If you’ve been listening to the radio at all in the last few weeks, you’ll have heard Sir Was. If there’s a catchier slice of white soul/funk than his recent single ‘In the Midst’ released this year (yes, year) I’ll be amazed. Ahead of the release of his debut album, Digging a Tunnel, out this friday (10th March) On City Slang we charged our man Gram Trelford to pose the questions to Sir Was (aka Gothenburg’s Joel Wästberg) to find out more.

Hi Joel, Thanks muchly for speaking to Backseat Mafia in the run-up to the release of your debut album, Digging a Tunnel.

You’ve stated in the past that it has taken you a long time to knuckle down to write and record your own music, and you have largely worked as a sideman for other artists, notably Jose Gonzalez; Why do you think it took you so long, and what was the final motivation to make it happen?
I was ridden by fear instead of the joy in creation if you catch my drift. I was haunted by the thought that it wasn’t good enough. It got to the point where the whole situation was just too frustrating so I tryed to quit working on my own stuff but that was just even more frustrating so finally I felt that i sort of “had to” do it for my own sanity and health.

Which artists might fans of your music be surprised to discover are a big influence on your work, whether directly or indirectly?
I dont know what would be a surprise or not but I sometimes find inspiration in just watching bad TV programmes, hearing a hit song played in Seven Eleven when Im buying a coffee or such. Benjamin Britten or Britney Spears, both of them creates feelings of different kind and that is interesting to me.

What’s the story behind your artist name?
To me it conjures up the image of a disgraced monarch or an aristocratic ghost…but maybe that’s just me…: I happen to like band names that are a bit “silly” and so is sir Was I think. Also Was is a part of my last name wihout the umlaut (Wastberg) and that is what sir Was is I guess, a place/institution, basically an artistname (!), for me to do stuff! sir with a small S is also me playing around with the whole Lord /Highness/King/whatever title stuff that a little elit group in our society happen to have. Noboby named me Sir so Ill do it myself then.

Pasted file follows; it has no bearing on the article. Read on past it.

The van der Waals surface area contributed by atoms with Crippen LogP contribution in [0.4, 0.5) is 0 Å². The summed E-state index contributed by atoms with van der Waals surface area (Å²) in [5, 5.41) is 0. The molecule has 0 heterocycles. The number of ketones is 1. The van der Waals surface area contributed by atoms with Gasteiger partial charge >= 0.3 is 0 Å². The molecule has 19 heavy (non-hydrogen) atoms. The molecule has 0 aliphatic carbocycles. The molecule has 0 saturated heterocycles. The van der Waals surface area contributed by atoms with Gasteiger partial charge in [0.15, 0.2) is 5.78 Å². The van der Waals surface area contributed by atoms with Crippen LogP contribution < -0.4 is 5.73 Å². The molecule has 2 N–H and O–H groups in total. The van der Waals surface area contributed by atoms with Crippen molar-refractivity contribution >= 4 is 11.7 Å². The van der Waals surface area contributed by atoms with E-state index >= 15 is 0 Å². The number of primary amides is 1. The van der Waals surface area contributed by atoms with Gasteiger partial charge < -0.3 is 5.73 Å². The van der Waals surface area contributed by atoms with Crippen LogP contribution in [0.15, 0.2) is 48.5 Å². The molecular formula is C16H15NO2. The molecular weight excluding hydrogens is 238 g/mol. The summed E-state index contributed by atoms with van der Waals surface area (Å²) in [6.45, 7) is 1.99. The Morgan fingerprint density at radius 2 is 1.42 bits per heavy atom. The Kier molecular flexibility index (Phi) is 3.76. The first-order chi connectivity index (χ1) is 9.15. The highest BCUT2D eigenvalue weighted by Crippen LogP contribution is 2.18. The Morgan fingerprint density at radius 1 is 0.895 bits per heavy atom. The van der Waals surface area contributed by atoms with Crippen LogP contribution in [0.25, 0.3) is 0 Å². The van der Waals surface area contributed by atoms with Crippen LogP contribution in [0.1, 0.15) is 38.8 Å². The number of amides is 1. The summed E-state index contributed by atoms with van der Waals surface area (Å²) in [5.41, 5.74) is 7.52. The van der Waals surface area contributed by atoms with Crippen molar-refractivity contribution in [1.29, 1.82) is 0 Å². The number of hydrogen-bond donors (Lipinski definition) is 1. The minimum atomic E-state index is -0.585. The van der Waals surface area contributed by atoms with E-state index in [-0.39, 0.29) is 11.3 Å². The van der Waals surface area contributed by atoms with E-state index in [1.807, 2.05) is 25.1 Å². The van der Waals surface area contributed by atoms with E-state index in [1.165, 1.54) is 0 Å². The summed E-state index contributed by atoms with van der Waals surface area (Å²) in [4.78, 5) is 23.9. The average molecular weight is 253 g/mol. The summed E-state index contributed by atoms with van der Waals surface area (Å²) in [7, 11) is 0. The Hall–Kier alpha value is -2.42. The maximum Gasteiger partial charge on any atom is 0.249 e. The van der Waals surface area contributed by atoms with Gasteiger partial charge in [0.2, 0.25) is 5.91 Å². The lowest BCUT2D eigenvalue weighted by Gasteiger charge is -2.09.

You play a number of woodwind instruments, but they are noticeably absent on Digging a Tunnel. Were you deliberately trying to remove yourself from that side of things, or did it just turn out that way?
You have to listen carefully to the mix my friend! If you search you shall find. There is some stuff on the album that you wouldnt think is woodwind I guess but also it just happened. I just made some music and this is how it turned out.

The album contains a considerable number of tracks that are built around lo-fi Field recordings, such as church bells, street harmonica players and Bagpipes, giving a very pastoral feel. Is it true that these were all made using your smartphone?

It’s true to 98 percent. The churchbells were sampled and something else, cant really remember.

Is this something that you intend to become something of a calling card/trademark that informs your future work?

Haha, no, I just made stuff that sounded good to my ear. Next album is the next album.

The album is being released on City Slang, who are internationally revered for the diversity and quality of their roster; Could you tell us a little about how that came about, your favourite artists on the label, and any you would be keen to collaborate with?

It came about because when I was reaching the final part of the production of the album. I thought that it would be fun if someone would put it out. I knew that I wouldn’t have the capability of getting peoples attention so I asked José and he said : why dont you ask City Slang? Junip is on City Slang so it made sense, I had met them very shortly a couple of times over the years when touring as a hired gun with Junip. I sent them a song and here we are. I am sure there is many great artists on the label but haven’t really been thinking about collab stuff at this point. Just want to have my album out and then take it from there.

It feels like Vocals and the music of the album exist almost as two separate entities – Do you have any desire to release instrumental versions of your music, or an album of original instrumental material? This is something which has worked out well for the likes of Adrian Younge and Oddisee, whom it wouldn’t be a stretch to refer to as your peers/contemporaries?

Ok, interesting that you perceive it like that. Well, maybe in the future, who knows.

I’m wondering about your recording process – Your work sounds fresh and modern, with a wealth of current electronic sounds, but that seems to be counterbalanced with plenty of classic/vintage sounding equipment – Are you a hardware geek, or do you just use whatever it takes to get the job done?
More the kind of “what ever gets the job done” type I would say.

Do you plan to tour in support of the album, or is it the other way round? It seems like these days, an album is little more than a promotional device to drive people to the shows. Would you agree?

I agree in the sense that it is a lot about playing live shows these days. If I support the album via touring or vice versa I actually haven’t really thought about. I should think about that.

What do you envisage your live set-up to look like? Will it be a solo affair, or will you be putting a group together?
I have a great group with me, me and 3 other musicians that are both my favourite musicians to play with and my friends.

Which current artists are making you sit up and take notice at the moment?
Matthew Silver.

Have you ever ridden a horse?
Yes, I have. Last time was in September, 2016.